Indian economy reviving, but demand for loans remain weak | business | Hindustan Times
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Indian economy reviving, but demand for loans remain weak

business Updated: Jul 19, 2015 23:32 IST
Mahua Venkatesh
Mahua Venkatesh
Hindustan Times
Bank loans

The Indian economy has been showing signs of recovery, but demand for loans, both corporate and retail, remains week, and growth is actually slower than the previous year. Credit growth in the current financial year has been in single digits at around 9.5%, against over 13% last year.

Sources said companies are still showing no increase in appetite for loans and the situation is unlikely to change in the next few months.

In 2014-15, the overall credit growth registered by public sector banks was 7.6%, significantly lower than 14.30% in the previous financial year. Interestingly, though, private sector banks saw loan disbursal grow at 18.7%.

“While demand for credit is more from the retail segments, corporate India is still unwilling,” said Soumya Kanti Ghosh, chief economic adviser, State Bank of India, adding that fresh credit demand from stalled projects that have been cleared and the new ones that have got approvals would start only from the third quarter.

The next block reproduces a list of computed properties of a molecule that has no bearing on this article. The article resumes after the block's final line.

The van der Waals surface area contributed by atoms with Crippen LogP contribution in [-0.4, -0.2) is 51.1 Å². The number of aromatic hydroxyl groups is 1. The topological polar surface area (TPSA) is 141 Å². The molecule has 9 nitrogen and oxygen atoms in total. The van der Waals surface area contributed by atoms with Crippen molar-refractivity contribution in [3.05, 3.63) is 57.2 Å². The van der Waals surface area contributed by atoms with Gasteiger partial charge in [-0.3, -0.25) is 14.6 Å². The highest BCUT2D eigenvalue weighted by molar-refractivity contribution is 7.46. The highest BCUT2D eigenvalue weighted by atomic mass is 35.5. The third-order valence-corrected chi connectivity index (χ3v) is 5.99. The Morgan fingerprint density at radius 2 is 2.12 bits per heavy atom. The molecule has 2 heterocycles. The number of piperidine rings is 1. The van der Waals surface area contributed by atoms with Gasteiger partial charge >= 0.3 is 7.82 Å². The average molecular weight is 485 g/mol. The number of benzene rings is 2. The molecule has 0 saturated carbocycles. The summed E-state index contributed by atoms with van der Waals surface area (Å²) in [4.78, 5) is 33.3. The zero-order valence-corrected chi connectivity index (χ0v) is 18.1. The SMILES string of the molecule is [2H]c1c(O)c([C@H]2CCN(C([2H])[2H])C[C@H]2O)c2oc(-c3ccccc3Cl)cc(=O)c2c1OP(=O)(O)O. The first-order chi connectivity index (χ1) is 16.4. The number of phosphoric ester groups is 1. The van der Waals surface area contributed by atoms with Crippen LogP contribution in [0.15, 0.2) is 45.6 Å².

Indian Overseas Bank and UCO Bank have witnessed a decline in loan growth.

“Typically around this time of the year, credit demand is relatively lower, though overall appetite is also mute, but we expect the situation to improve from October not just from companies but retail lending is also set to surge with the beginning of the festive season,” said a senior official at a public sector bank.

The sluggish growth in loan disbursement may well impact banks’ chances of raising capital from the government.

The finance ministry has asked banks to focus on increasing credit growth and to chalk out plans to enhance businesses and raising capital. Those that fail to show healthy business growth are set to find it tough to be eligible for the government’s recapitalisation exercise, which is required not only to expand businesses further but also to partly meet the stringent Basel III norms.